Oil prices took a tumble on Tuesday, with the commodity under pressure from a strong US dollar and investors oversupply concerns returning despite OPEC+ agreeing to prolong their record production cuts until the end of July.
Brent crude is trading 28 cents lower at $40.52 a barrel, while the US West Texas Intermediate is down 0.5% to $38 a barrel at the time of publication.
A ‘slightly stronger U.S. dollar… is weighing on crude prices. Also the prospect of higher production from Saudi Arabia, Kuwait, UAE and Oman in July is not helping prices as well,’ UBS analyst Giovanni Staunovo told Reuters.
Goldman Sachs predicts Brent crude will slip to $35
Despite oil prices enjoying a brief rally due to OPEC+ agreeing to prolong its record production cuts, helping to push Brent crude above the psychological $40 mark, oil markets fundamentals remain weak, according to analysts at Goldman Sachs.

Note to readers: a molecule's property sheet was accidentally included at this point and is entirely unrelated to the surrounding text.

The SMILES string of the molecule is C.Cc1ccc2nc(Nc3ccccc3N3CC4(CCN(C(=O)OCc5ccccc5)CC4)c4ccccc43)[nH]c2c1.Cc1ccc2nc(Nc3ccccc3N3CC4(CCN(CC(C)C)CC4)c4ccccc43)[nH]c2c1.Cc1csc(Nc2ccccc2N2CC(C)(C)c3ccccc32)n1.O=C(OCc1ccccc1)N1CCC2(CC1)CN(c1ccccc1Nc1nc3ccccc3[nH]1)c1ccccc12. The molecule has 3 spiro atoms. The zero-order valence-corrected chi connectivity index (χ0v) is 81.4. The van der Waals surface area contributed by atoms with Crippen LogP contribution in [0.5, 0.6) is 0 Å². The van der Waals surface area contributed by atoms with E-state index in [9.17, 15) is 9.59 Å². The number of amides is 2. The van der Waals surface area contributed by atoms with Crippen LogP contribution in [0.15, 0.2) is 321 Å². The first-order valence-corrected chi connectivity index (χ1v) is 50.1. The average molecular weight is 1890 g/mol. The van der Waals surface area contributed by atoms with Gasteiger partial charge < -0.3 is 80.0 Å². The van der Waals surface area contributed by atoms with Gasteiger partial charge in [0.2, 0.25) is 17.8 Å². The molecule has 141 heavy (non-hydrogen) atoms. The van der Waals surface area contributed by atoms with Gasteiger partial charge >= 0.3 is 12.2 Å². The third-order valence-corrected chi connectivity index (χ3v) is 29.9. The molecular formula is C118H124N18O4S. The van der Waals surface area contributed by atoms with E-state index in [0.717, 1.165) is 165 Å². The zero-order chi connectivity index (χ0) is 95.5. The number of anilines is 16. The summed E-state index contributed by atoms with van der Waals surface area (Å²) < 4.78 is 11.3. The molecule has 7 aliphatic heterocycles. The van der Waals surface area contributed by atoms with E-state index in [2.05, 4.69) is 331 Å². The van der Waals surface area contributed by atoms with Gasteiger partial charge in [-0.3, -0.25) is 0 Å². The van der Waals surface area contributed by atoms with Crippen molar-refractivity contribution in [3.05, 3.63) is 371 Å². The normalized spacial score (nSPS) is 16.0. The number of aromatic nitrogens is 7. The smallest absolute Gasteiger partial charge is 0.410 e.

‘With OPEC’s latest cut already more than priced in, we now forecast a pull-back in prices in coming weeks with our short-term Brent forecast of $35/bbl vs. spot prices of $43/bbl,’ Damien Courvalin, senior commodity strategist at Goldman Sachs said in a note.
‘Just as strengthening physical oil prices led us to turn constructive on the oil market on 1 May, very poor refining margins and the recent sharp decline in US crude bases now comfort us in our sequentially bearish outlook,’ the US-based investment bank added.
EIA raises 2020 US oil price outlook
The US Energy Information Administration (EIA) raised its 2020 forecast for Brent crude and WTI oil prices and lowered its expectations for US crude oil production, according to its short-term energy outlook report on Tuesday.
‘EIA expects monthly Brent prices will average $37/b during the second half of 2020 and rise to an average of $48/b in 2021,’ the agency said. ‘The forecast of rising crude oil prices reflects expected declines in global oil inventories during the second half of 2020 and through 2021.’
‘EIA expects high inventory levels and spare crude oil production capacity will limit upward price pressures in the coming months, but as inventories decline into 2021, those upward price pressures will increase.’